***1/2 out of Five

Skeptic Vs. Gen X Nostalgia: Round 5 – Labyrinth (1986)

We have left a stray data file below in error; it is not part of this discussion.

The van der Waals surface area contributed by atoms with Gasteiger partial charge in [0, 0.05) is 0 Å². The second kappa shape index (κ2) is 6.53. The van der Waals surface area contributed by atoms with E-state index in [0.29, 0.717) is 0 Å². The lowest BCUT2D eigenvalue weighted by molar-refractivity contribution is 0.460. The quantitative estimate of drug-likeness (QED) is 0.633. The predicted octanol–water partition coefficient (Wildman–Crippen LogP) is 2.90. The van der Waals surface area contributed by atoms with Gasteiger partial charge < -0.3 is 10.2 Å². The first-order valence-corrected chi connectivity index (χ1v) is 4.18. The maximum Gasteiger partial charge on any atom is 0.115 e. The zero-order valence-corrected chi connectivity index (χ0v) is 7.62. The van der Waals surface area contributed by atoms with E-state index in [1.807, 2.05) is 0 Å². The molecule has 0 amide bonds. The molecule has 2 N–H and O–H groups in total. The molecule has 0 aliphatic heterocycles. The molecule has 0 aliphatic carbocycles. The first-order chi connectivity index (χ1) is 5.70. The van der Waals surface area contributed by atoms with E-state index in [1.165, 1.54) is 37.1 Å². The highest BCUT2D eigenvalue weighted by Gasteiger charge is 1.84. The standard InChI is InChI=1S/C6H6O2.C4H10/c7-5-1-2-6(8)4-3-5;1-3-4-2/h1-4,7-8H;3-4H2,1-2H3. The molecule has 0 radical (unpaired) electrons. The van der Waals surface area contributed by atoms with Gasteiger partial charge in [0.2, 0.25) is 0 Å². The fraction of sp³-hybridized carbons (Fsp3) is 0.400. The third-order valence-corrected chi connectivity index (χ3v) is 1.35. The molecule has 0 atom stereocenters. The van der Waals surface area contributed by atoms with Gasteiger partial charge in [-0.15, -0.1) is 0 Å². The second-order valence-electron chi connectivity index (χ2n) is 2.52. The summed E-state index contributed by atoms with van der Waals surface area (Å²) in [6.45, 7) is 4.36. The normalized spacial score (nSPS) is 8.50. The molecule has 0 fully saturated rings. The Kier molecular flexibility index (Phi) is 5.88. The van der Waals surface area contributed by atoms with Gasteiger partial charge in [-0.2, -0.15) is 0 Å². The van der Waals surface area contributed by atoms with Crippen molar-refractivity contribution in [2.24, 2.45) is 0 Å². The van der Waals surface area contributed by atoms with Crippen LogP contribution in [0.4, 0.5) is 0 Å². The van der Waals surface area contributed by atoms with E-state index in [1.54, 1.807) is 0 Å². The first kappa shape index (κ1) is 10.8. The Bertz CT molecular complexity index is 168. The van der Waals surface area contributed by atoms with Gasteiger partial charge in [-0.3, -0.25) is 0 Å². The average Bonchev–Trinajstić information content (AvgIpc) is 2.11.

On January 10th 2016 it was announced that the legendary pop superstar David Bowie had passed away from a bout with cancer that had previously not been announced to the public.  It was the first of many tragic celebrity deaths that occurred that year and the mass mourning for it seemed a bit different than the many other celebrity passings that had occurred previously.  In the wake of this the Fathom Events company decided to mark his death by bringing one of his movies back to the big screen.  The movie they chose was not one of the cinema classics he appeared in like Nicholas Roeg’s The Man Who Fell to Earth or Nagisa Oshima’s Merry Christmas, Mr. Lawrence or even one of his concert films like Ziggy Stardust and the Spiders from Mars.  Instead what they screened was a family film he made with Jim Henson in the mid-eighties that was considered a box office bomb at the time but which went on to have a cult following of sorts, a film called Labyrinth.  This was of course an understandable choice, as a successful musician Bowie generally only took starring roles in movies that were passion projects and this kids movie was probably his most prominent move into the mainstream.  What’s more Labyrinth has become a pretty noticeable part of pop culture and is definitely one of the movies that I hear “80s kids” talk about a lot despite its initial box office disappointment.